If you need evidence that she can pull off songs others can’t just listen to Slab Crusher where Gangsta Boo spits over a Pimp C sampled chorus and gets a verbal co-sign from the godfather of Memphis, 8 Ball. While flossing in the verse she’s still sending shout outs to people in prison and lauding street code and loyalty. On Mashing Boo drops her best verses talking about missing her home on tour and people ripping off her style on their records while going to her shows. It’s great that this pairing worked. You can feel the respect they have for each other and the only feeling that surpasses it is the feeling of immense confidence they have in what their doing.

Stream or download Underground Cassette Tape Music below:

Killa Kyleon-Lean on Me: The Adventures of Joe Clark

Killa Kyleon-Lean on Me: The Adventures of Joe Clark

by Dan-O

As active as my imagination is its still hard for me to envision a situation where Killa Kyleon would apologize for a lyric. His music exists within such strict street code that every recommended course of action feels lived within. That’s part of what makes the liberal use of the 1989 Morgan Freeman movie Lean on Me make so much sense.

Throughout that film Freeman brings a no-nonsense disciplined approach to learning and succeeding into a dank hopeless juvenile wasteland. This is how Killa see’s the rap landscape and his approach is noticeable different. While Lil Wayne might make fun of vagina’s and Emmit Till at the same time, Killa makes his civil rights references in the strictest most positive way for all compared “Mama birthed a King like Coretta did, daddy raised a King like Coretta’s kids. So I’m a King like Corretta is just minus the crown but I’m a G like that letter is (Lean on Me).”

I remember a Killer Mike interview where he said Bun B is the Rakim of the South and Pimp C was Kool G Rap. If you follow this comparison down the line you could make Kyleon into the Texas Styles P, relentlessly hardcore but never overstepping into shocking the listener with things he doesn’t believe.

While the movie comparison point works well for him the sprawling purple drug abuse that gets shouted out over the soulful redistricting of Bill Withers Lean on Me is off putting. Shouting out pioneers and heroes like Pimp and DJ Screw who were killed by lean and then shouting out lean itself feels powerfully unpleasant to people like me who lived through those deaths and the huge holes left by them.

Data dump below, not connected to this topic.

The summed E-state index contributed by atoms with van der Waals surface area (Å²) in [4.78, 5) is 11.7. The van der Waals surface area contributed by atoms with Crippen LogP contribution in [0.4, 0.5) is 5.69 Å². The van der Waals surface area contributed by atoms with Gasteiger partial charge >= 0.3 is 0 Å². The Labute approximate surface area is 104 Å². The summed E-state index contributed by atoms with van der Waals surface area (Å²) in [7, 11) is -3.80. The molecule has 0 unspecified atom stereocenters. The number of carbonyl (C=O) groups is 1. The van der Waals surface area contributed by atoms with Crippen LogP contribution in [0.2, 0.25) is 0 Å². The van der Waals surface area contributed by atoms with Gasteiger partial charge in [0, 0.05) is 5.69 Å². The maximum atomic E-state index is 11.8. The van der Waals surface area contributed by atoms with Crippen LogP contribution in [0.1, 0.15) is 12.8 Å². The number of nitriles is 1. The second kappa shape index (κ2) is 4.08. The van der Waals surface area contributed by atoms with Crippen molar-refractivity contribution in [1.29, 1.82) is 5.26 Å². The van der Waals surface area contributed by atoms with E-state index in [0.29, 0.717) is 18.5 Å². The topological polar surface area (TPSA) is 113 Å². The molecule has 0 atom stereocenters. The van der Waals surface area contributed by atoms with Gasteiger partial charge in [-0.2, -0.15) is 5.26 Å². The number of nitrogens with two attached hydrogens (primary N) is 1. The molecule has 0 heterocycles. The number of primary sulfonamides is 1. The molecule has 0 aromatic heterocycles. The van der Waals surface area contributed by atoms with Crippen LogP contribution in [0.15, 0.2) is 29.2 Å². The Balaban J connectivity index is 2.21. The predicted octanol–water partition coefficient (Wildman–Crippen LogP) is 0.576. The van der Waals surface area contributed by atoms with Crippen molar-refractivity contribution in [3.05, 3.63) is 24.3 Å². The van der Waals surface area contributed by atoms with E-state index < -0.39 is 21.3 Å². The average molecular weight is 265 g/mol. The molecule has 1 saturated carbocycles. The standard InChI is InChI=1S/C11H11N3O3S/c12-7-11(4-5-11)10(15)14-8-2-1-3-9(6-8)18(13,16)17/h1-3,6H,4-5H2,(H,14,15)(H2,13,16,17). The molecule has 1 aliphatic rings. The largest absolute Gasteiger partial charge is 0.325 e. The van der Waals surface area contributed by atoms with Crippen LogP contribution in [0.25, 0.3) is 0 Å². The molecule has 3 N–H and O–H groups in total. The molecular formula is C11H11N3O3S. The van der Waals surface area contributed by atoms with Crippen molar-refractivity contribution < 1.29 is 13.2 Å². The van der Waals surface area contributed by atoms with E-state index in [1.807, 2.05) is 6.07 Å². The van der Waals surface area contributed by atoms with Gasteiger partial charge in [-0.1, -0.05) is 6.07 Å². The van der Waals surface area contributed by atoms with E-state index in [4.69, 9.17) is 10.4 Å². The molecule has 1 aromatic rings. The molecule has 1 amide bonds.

Luckily the music is awesome. Its only nine tracks with absolutely nothing you can live without. Trakksounds and June James do an excellent job pushing a burly sound through your speakers that rightly suits Kyleon’s announcement flow. Lean on Me does a great job of operating between soulful smashing songs like the title track (or Batman!) and cool riding music like Cadillac. Mouse on Tha Track(who is often a rap collaborator w/ Killa) provides a smooth burbling soundscape for Killa to preach candy paint, chrome, and rims over. The Kyleon strict dedication can be seen in the track list with song titles like My N#$%@’s, My City, and No Vacation it’s easy to see Killa putting on for his city, his family and himself with a blacksmith’s dedication at pounding beats into finished product.

The problem with that last image is that this tape is so darn fun. Batman is such a fantastic song with Wonder Woman, Thor, Hulk and Human Torch references (“Wolverine, cutting up I think I’m Logan”). Batman rules in large part due to Mr. Lee who produced it with car stereo destruction in mind. The beat sounds like Godzilla running. What Lean on Me isn’t makes it so much better. It isn’t long enough to have clunker freestyles or throw away tracks, it’s a condensed testament to how commanding Killa Kyleon is over his music and how criminally overlooked he is. The only time in hip hop we complain about someone being underexposed is when we are consistently impressed by that artist. That description fits the afterglow of Lean on Me like a glove.

Stream or Download Lean on Me below: